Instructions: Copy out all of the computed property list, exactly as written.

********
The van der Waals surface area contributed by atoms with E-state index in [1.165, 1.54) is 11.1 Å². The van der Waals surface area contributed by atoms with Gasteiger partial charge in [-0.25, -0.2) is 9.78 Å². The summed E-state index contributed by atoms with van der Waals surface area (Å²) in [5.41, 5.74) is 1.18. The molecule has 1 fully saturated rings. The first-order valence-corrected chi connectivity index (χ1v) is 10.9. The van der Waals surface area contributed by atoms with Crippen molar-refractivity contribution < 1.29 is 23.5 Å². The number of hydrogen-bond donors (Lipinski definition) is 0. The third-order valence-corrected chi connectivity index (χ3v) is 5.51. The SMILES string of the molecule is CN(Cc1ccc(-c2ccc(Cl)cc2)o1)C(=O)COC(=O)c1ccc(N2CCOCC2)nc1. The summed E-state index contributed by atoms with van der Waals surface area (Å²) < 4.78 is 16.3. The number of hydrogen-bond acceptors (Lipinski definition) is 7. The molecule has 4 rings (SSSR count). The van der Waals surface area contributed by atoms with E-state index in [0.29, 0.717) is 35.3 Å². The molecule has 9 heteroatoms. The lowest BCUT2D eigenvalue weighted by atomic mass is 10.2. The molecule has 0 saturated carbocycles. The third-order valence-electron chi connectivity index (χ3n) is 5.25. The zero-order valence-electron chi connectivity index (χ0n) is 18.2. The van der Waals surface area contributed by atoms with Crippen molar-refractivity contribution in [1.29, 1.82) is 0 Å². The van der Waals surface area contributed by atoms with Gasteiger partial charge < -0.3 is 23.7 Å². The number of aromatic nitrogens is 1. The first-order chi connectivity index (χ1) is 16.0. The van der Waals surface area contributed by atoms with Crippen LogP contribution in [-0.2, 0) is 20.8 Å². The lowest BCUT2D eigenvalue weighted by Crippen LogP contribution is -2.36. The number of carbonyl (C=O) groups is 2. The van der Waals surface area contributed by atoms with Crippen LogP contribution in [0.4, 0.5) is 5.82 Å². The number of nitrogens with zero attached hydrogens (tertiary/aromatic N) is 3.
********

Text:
The van der Waals surface area contributed by atoms with E-state index in [1.165, 1.54) is 11.1 Å². The van der Waals surface area contributed by atoms with Gasteiger partial charge in [-0.25, -0.2) is 9.78 Å². The summed E-state index contributed by atoms with van der Waals surface area (Å²) in [5.41, 5.74) is 1.18. The molecule has 1 fully saturated rings. The first-order valence-corrected chi connectivity index (χ1v) is 10.9. The van der Waals surface area contributed by atoms with Crippen molar-refractivity contribution < 1.29 is 23.5 Å². The number of hydrogen-bond donors (Lipinski definition) is 0. The third-order valence-corrected chi connectivity index (χ3v) is 5.51. The SMILES string of the molecule is CN(Cc1ccc(-c2ccc(Cl)cc2)o1)C(=O)COC(=O)c1ccc(N2CCOCC2)nc1. The summed E-state index contributed by atoms with van der Waals surface area (Å²) < 4.78 is 16.3. The number of hydrogen-bond acceptors (Lipinski definition) is 7. The molecule has 4 rings (SSSR count). The van der Waals surface area contributed by atoms with E-state index in [0.29, 0.717) is 35.3 Å². The molecule has 9 heteroatoms. The lowest BCUT2D eigenvalue weighted by atomic mass is 10.2. The molecule has 0 saturated carbocycles. The third-order valence-electron chi connectivity index (χ3n) is 5.25. The zero-order valence-electron chi connectivity index (χ0n) is 18.2. The van der Waals surface area contributed by atoms with Crippen molar-refractivity contribution in [1.29, 1.82) is 0 Å². The van der Waals surface area contributed by atoms with Gasteiger partial charge < -0.3 is 23.7 Å². The number of aromatic nitrogens is 1. The first-order chi connectivity index (χ1) is 16.0. The van der Waals surface area contributed by atoms with Crippen LogP contribution in [-0.2, 0) is 20.8 Å². The lowest BCUT2D eigenvalue weighted by Crippen LogP contribution is -2.36. The number of carbonyl (C=O) groups is 2. The van der Waals surface area contributed by atoms with Crippen LogP contribution in [0.4, 0.5) is 5.82 Å². The number of nitrogens with zero attached hydrogens (tertiary/aromatic N) is 3.